Women's Am semifinalists making birdies
EUGENE, Ore.--Sorry if I'm getting too technical for anyone, but in my estimation if you're going to claim the 108th U.S. Women's Amateur title this weekend, you're going to have to ... well ... bring it.
That's what I'm thinking at least after watching the quarterfinal matches at Eugene CC, where just making pars weren't good enough to advance from the Elite Eight to the Final Four.
En route to their victories Friday, Azahara Munoz, Belen Mozo, Amanda Blumenherst and Erynne Lee each shot the equivalent of sub-par stroke-play scores with the usual match-play concessions. None ever trailed in their matches, with each having at least 4-up leads at some point during the day. (Things appeared to be wrapping up so quickly, Golf Channel folks were scrambling to figure out how to fill perhaps as much as 30 minutes of live airtime.)
Munoz, the 20-year-old defending NCAA champion at Arizona State, stuck a pitching wedge close enough on No. 1 to have her birdie conceded, one of five birdies on the day to beat co-medalist Stephanie Na, 7 and 6.
"I'm playing pretty good," Munoz said. "My long game is working, my short game, too. I'm confident."
Blumenherst also made five birdies, three coming on the seventh, eighth and ninth holes, to take a commanding 4-up lead in her match with 2007 Ladies' British Open Amateur champion Carlota Ciganda. Despite being out driven on most holes--which says as much about Ciganda's prowess as anything--Blumenherst capitalized on her steady iron play and her increasing hot putter to win 4 and 3.
"The putts are starting to fall in," said Blumenherst. "I kind of struggled with my putter really all last year. But I've been hitting the ball great. So I'm kind of putting both together. And it's been a lot of fun."
Mozo, an All-American at USC, only made four birdies, but she too says her "magical" putting stroke has resurfaced, helping her defeat Whitney Neuhauser, 6 and 5.
"I think all the players have the same thing. If you start putting well, the rest of the game comes along," Mozo said. "It's just because you have this confidence that even if you miss the green you're going to do up and down. So, I don't know, it's easier that way. Because on this course you're going to have greens and fairways all the way."
Lee, the youngest remaining player at 15, won four straight holes (Nos. 9-12) to pull away from Chelsea Stelzmiller, 4 and 3. Not bad when you consider this is only her second match-play event, having lost in the first round of the U.S. Girls' Junior two weeks ago.
"This time I had strategy," Lee said to explain her improved play in Oregon. "When I was out there at the U.S. Girls', I was playing Lindy Duncan my first match. She had strategy out there. I guess she's been a veteran out there. And to me I was a newcomer, underdog. She would have a strategy where on par 5s she would just layup to a hundred yards and from there she would just stick it, where I would just go for it every single time."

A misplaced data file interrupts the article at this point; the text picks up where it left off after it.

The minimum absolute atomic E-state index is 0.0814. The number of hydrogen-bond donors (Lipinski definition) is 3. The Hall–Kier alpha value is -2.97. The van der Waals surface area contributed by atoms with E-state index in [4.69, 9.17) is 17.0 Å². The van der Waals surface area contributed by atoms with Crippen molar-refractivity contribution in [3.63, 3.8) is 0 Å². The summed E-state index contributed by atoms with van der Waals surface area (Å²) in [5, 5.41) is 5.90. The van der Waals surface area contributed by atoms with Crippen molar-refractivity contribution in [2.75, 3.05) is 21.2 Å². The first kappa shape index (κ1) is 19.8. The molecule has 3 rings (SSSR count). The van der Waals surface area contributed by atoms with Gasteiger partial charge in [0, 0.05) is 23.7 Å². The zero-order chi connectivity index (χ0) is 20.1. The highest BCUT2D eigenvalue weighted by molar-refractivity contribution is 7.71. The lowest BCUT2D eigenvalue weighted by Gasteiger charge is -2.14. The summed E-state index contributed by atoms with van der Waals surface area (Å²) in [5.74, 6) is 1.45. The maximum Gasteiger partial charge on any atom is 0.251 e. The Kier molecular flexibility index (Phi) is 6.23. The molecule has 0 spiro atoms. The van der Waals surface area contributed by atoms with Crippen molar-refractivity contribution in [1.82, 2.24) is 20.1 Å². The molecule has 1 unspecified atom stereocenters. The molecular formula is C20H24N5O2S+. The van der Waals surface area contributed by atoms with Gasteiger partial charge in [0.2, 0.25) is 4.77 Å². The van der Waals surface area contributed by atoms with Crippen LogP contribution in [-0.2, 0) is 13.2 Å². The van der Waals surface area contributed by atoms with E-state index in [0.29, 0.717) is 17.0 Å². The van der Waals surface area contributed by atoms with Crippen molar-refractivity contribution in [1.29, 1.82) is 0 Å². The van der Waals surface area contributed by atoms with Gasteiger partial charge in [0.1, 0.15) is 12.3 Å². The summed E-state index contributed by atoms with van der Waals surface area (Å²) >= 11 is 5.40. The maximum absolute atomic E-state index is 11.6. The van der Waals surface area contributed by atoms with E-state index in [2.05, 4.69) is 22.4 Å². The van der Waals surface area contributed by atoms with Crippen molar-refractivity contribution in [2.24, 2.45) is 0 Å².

WIth that, the semifinals look to be an intriguing pair of matches. In the first you have Spaniards Mozo and Munoz, best friends since their youth, facing each other in match play for only the second time in their careers. Mozo defeated Munoz at the Spanish International Junior. Mozo admitted that "it's going to be awkward" playing Munoz, but that the two aren't going to do anything differently than they would otherwise.
"We want to win, each of us, obviously," Mozo said. "But it's justâ¿¿â¿¿we're not going to change our attitude. You just go and play our game. She plays better and wins, awesome. If I do, awesome, too."
Munoz, meanwhile, is trying to become just the second women's player to claim the NCAA title and the Women's Amateur crown in the same calendar year (Vicki Goetze achieved the double in 1992).
Conversely, Blumenherst and Lee know little about each other despite the fact each played in this summer's U.S. Women's Open. You'd have to give the edge to Blumenherst, given all the experience the Duke senior-to-be has; after all she was the runner-up in this championship last year and she is the three-time reigning NCAA player of the year. Plus she is rested, having spent played her last competitive round of golf over the July 4 weekend during the family's annual "Blummie Open" tournament in Indiana.
Oh and then there's the fact that she hasn't trailed an opponent in the last 48 holes.
There also seems to be a little deja vu working for her; Blumenherst had to defeat a teenager last year (Kimberly Kim) to get to the finals__ __.